Wednesday, December 23, 2009
Merry Christmas, Baby
It's Christmas week. I used to write that word stubbornly as "Christ Mass" just to make sure everyone registered the day of greed and family angst--and sleighloads of love--as a religious event too, something to do with a celebration of the birth of a certain holy man maybe named Jesus. These days, the historically enabled believe that Christ was actually born a couple of decades Anno Domini later, and that his celebration is derived from earlier pagan rites, but what the hey. While I did go to Sunday school and (occasionally) church as a kid and young man, I've never been religious or even modern-day "spiritual." I suppose I qualify as agnostic, but I'd rather be wholly Gnostic, whatever that might mean...
Speaking of "the holiness of the Word" leads us peripherally to the new album by Bob Dylan. Born-again Christian and reform(ed) Jew, plangent poet and songster extraordinaire, and ornery cuss in general, what in the Wonderful World of Christmas is ol' Zimmerman up to? I admit to not having heard his Xmas disc, but much as I love Bob and admire his chutzpah, I really don't want to internalize his take on hymns and secular songs celebrating holly&ivy, baby-in-manger, Santa-in-chimney, and angels harking.
But, back to the main point, I have looked regularly to music as a way to enjoy Christmas without belaboring the religious stuff. Rather than the Mormon Tabernacle Choir or Handel's Messiah (hallelujah, y'all), I pull out anthologies of quasi-Xmas Blues, and John Fahey playing hymns on guitar, and certain country singers who make good albums that just happen to be about the season (Vince Gill or Patti Loveless or Emmylou, all of them in partial Bluegrass mode). There are fine records by Ray Charles and Phil Spector's stable of artists, not to mention the Cole and Crosby and Sinatra classics, and we haven't even mentioned Elvis. (Who really nails "Merry Christmas, Baby"? Charles Brown or Santa's Elvish helper?)
But what I really seek out every Christmas are three albums from my college folkie days. They are all wonderful--I'm not just nostalgic for the past--but all have had their ups and downs, forgotten for a decade or two and then revived (resurrected?) for a time again.
Released in 1958, and immediately popular across the U.S., not to mention with my parents and two sisters and me, was Harry Belafonte's To Wish You a Merry Christmas. (I actually preferred his three Caribbean albums, especially Jump Up Calypso from 1961, which even had some titles that vaguely suggested Christmas--"Emanuel Road," "Goin' Down Jordan," "Gloria"--as well as a gentle tune that really was about "The Baby Boy.") Belafonte's Christmas release was beautiful, haunting, a mix of traditional and little-known, anchored by "Mary, Mary" (more familiar maybe as "Glory Be to the Newborn King"), a great version of "I Heard the Bells on Christmas Day," and the very first track, "Mary's Boy Child," claimed by Harry himself, and the one song that perfectly encapsulates Christ Mass for me: "Hark now, hear the angels sing, Listen what they say: That man will live for evermore Because of Christmas Day." Play that one and forget the world of trouble we're all livin' in...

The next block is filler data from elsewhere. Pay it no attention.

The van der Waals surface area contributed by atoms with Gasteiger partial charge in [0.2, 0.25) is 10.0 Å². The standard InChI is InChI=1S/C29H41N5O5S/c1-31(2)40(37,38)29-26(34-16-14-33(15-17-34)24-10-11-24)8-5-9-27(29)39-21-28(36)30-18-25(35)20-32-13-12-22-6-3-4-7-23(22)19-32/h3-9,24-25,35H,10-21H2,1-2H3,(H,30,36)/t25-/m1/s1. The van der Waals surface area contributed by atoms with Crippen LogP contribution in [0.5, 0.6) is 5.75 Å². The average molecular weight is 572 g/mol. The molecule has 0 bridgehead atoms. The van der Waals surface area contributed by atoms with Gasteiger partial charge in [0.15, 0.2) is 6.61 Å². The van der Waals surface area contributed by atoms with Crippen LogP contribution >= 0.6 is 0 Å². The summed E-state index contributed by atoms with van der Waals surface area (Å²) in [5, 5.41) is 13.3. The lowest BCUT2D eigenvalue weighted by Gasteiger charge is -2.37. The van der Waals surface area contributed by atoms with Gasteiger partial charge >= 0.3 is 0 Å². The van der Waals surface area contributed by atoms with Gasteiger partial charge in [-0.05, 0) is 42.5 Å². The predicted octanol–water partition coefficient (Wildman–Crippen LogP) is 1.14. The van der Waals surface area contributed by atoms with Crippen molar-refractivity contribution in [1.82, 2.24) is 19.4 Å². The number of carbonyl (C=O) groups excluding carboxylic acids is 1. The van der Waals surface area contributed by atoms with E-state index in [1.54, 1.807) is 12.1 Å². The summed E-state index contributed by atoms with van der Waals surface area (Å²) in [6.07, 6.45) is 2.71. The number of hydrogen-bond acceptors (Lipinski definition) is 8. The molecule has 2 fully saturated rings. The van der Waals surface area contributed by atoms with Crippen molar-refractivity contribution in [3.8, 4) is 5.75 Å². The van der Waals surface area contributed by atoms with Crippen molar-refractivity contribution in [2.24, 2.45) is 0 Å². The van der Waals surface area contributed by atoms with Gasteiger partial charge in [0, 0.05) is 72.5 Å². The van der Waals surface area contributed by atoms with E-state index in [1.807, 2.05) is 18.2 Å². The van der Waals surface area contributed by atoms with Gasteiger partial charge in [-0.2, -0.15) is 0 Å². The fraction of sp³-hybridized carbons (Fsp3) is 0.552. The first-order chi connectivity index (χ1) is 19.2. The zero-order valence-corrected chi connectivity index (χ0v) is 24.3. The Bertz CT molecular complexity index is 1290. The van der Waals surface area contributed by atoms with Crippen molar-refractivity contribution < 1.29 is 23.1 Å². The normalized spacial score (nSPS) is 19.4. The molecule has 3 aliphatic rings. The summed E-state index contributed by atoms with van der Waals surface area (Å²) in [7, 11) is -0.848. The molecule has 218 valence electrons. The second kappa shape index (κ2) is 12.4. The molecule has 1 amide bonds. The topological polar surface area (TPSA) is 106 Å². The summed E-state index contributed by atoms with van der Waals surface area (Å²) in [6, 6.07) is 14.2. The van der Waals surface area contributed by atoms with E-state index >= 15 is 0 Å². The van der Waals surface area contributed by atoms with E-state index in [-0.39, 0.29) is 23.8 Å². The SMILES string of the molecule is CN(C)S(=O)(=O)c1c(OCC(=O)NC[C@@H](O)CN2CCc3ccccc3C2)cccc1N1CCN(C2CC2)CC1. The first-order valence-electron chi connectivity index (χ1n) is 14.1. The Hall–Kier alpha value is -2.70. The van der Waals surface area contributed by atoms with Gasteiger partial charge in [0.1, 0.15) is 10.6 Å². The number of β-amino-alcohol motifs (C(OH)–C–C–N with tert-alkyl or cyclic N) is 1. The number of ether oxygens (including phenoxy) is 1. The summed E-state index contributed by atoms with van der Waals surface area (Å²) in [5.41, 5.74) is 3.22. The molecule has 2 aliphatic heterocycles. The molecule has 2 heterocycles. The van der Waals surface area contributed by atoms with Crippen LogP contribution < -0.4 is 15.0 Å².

Recorded late in 1960 (so I likely bought it that December or soon after) was the Kingston Trio's splendid collection of little-known seasonal folk songs titled The Last Month of the Year. Originally it was their poorest selling LP over all, but the record's painstakingly polished tracks actually were a highwater mark for the collegial three, offering tricky harmonies and complex arrangements. And a quarter century later, it was the first of their albums to be brought back on CD. (Last Month and Goin' Places are the true fans' definitive Kingston Trio favorites.) The old spiritual "Children, Go Where I Send Thee," the gentle hymn "Bye, Bye, Thou Little Tiny Child," and the little-known gospel gem "Last Month of the Year"--recently revived on a Blind Boys of Alabama Christmas disc--all receive terrific performances, and Dave Guard's banjo and bouzouki get a workout on many tracks. (His death from cancer a few years later robbed the folk world of a neglected great.) Too bad the rock audience wrote off the Trio for so long.
Album three, Joan Baez's simply titled LP Noel, was accused of pretentiousness when Vanguard issued it in 1966, partly because Joan sang in three languages, over Baroque arrangements by Peter Schickele, but mostly because she had begun to voice, and demonstrate, her anti-war activism. While cartoonist Al Capp mocked "Joanie Phoanie," I was hooked on her beauty, her amazing voice, her politics, her relationship with Bob Dylan, and more. So I played Noel enough to get right with it, from "The Coventry Carol" to "Carol of the Birds" (Pablo Casals' peace theme), from "I Wonder as I Wander" to "Mary's Wandering," from "Down in Yon Forest" to "Deck the Halls," and from "Ave Maria" in gute German to the gorgeous French of "Cantique de Noel" ("O Holy Night"). That last number, in fact, was a high-note beauty, with the climax of Joan's vocal actually shattering the vinyl sound on many copies of the disc. Still, in song after song her high, pure, clear soprano voice rained down like manna from heaven, or gifts to the son of Mary.
Belafonte earns a gold record... Baez leaves some Americans frankly incensed... The Trio releases a brilliant album, but buyers demur... Three Xmas stories with happy endings, several decades later on.
Happy Christmas to all who fight the good fight.